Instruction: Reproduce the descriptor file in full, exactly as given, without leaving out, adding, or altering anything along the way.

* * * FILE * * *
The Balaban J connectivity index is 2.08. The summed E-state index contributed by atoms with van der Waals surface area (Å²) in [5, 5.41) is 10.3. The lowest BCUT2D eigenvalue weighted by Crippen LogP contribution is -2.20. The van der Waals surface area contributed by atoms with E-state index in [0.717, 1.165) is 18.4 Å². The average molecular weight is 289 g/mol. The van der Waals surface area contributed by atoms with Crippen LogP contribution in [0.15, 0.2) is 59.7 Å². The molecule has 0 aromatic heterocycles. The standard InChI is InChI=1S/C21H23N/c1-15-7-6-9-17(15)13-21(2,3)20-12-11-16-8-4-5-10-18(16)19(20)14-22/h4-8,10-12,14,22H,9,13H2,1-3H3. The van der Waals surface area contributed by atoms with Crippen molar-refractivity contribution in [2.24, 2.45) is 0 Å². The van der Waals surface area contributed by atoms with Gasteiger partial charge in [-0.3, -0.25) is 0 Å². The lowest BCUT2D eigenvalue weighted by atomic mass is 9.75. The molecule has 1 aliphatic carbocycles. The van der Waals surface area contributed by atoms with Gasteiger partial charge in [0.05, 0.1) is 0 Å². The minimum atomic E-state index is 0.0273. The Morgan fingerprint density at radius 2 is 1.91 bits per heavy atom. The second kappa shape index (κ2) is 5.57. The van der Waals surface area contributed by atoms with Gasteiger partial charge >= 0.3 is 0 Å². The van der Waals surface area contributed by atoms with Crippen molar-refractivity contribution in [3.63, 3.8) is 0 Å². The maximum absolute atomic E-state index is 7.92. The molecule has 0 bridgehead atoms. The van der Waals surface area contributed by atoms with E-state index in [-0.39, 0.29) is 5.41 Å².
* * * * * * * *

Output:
The Balaban J connectivity index is 2.08. The summed E-state index contributed by atoms with van der Waals surface area (Å²) in [5, 5.41) is 10.3. The lowest BCUT2D eigenvalue weighted by Crippen LogP contribution is -2.20. The van der Waals surface area contributed by atoms with E-state index in [0.717, 1.165) is 18.4 Å². The average molecular weight is 289 g/mol. The van der Waals surface area contributed by atoms with Crippen LogP contribution in [0.15, 0.2) is 59.7 Å². The molecule has 0 aromatic heterocycles. The standard InChI is InChI=1S/C21H23N/c1-15-7-6-9-17(15)13-21(2,3)20-12-11-16-8-4-5-10-18(16)19(20)14-22/h4-8,10-12,14,22H,9,13H2,1-3H3. The van der Waals surface area contributed by atoms with Crippen molar-refractivity contribution in [2.24, 2.45) is 0 Å². The van der Waals surface area contributed by atoms with Gasteiger partial charge in [-0.3, -0.25) is 0 Å². The lowest BCUT2D eigenvalue weighted by atomic mass is 9.75. The molecule has 1 aliphatic carbocycles. The van der Waals surface area contributed by atoms with Gasteiger partial charge in [0.05, 0.1) is 0 Å². The minimum atomic E-state index is 0.0273. The Morgan fingerprint density at radius 2 is 1.91 bits per heavy atom. The second kappa shape index (κ2) is 5.57. The van der Waals surface area contributed by atoms with Gasteiger partial charge >= 0.3 is 0 Å². The van der Waals surface area contributed by atoms with Crippen molar-refractivity contribution in [3.63, 3.8) is 0 Å². The maximum absolute atomic E-state index is 7.92. The molecule has 0 bridgehead atoms. The van der Waals surface area contributed by atoms with E-state index in [-0.39, 0.29) is 5.41 Å².